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Britain expects repayment from Iceland, despite president's rejection

President Olafur Ragnar Grimsson appears on television to say he would not sign the controversial bill.
President Olafur Ragnar Grimsson appears on television to say he would not sign the controversial bill.
  • UK spent $3.69 billion last year to cover British savers' losses when Icelandic banks collapsed
  • Dutch authorities spent $1.87 billion for the same reason
  • Iceland's parliament passed a bill authorizing a state guarantee for repayment of the loan
  • President Olafur Ragnar Grimmson instead chose to put decision to repay loans to a public referendum

London, England (CNN) -- Britain said Thursday it expects Iceland to live up to its obligations, two days after Iceland's president refused to sign a bill that would pay back billions of dollars Iceland owes the country.

Britain spent 2.3 billion pounds ($3.69 billion) last year to cover the losses that British savers incurred when Icelandic banks collapsed.

Under a European Union directive, Iceland owes compensation to Britain.

Iceland's parliament passed a bill last week authorizing a state guarantee for repayment of the funds, but President Olafur Ragnar Grimmson refused to sign it Tuesday.

It means there will now be a public referendum on whether to approve the bill. It also puts into question whether Britain can get repaid.

"We expect Iceland to live up to its obligations," said a British Treasury spokesman, who was not authorized to give his name. "We support them in finding a way to do that."

Similar comments came from Dutch Finance Minister Wouter Bos, whose government spent 1.3 billion euros ($1.87 billion) to cover bank losses in the country.

Video: Iceland's economic breakdown

Despite his refusal to sign the bill, Grimmson told CNN Wednesday that Iceland will not shirk its duty to repay the money.

"Iceland recognizes its obligations under this agreement," he said. Resolving the issue, he added, "is a key to our recovery and our harmonious relations with these countries."

Grimmson acknowledged that the referendum puts repayment in doubt, though he said at the very least, Icelandic opinion polls show the vote will be "very close."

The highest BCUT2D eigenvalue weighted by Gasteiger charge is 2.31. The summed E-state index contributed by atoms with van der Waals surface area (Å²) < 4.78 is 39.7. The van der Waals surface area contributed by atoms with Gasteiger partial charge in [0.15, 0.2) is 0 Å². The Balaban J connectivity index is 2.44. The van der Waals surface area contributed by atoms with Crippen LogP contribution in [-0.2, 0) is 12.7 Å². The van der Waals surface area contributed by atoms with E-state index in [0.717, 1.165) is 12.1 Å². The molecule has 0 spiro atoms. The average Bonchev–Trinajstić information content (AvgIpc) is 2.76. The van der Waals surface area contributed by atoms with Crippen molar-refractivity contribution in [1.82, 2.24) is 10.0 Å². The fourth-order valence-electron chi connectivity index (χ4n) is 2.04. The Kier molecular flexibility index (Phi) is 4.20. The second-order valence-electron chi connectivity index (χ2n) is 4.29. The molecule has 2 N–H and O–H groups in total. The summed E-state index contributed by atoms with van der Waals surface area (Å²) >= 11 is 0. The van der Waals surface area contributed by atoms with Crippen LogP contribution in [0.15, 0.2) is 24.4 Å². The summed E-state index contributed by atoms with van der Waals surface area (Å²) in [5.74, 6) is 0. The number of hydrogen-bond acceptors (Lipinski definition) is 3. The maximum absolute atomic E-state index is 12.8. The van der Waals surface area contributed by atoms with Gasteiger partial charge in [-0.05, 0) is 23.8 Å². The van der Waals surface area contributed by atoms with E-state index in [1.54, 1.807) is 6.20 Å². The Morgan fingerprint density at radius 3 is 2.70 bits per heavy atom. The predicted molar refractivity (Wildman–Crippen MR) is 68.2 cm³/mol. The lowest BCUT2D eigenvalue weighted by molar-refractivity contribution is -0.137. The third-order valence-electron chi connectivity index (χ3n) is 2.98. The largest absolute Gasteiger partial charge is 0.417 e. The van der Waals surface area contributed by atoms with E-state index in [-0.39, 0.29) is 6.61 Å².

He did not explain how Iceland would repay the money if voters reject the bill.

Britain and the Netherlands said it was too early to speculate on what might happen if voters in Iceland vote no, but both Bos and the British Treasury spokesman said it would have negative consequences internationally for the small Atlantic nation.

"If the referendum goes against us, then I think Iceland will have a big problem because they will have shown themselves to be very unreliable partners in the international financial scene," Bos told CNN.

Bos said non-repayment of the funds would affect "the long-term interest of the Iceland economy and the Iceland people."

In a statement Tuesday, Grimmson said the reason he refused to sign the bill was so it would go to a referendum, which is required by law in such a case. He said he received a petition over the weekend, signed by a quarter of the electorate, urging the decision be put to a public vote.

"It is the cornerstone of the constitutional structure of the Republic of Iceland that the people are the supreme judge of the validity of the law," Grimmson said in the statement.

The law passed by Iceland's parliament would compensate Britain and the Netherlands by 2024.

The International Monetary Fund approved a loan of $2.1 billion to Iceland in November, making repayment of the British and Dutch funds a requirement. It is unclear how the IMF loan would be affected if Icelandic voters were to reject the repayment bill.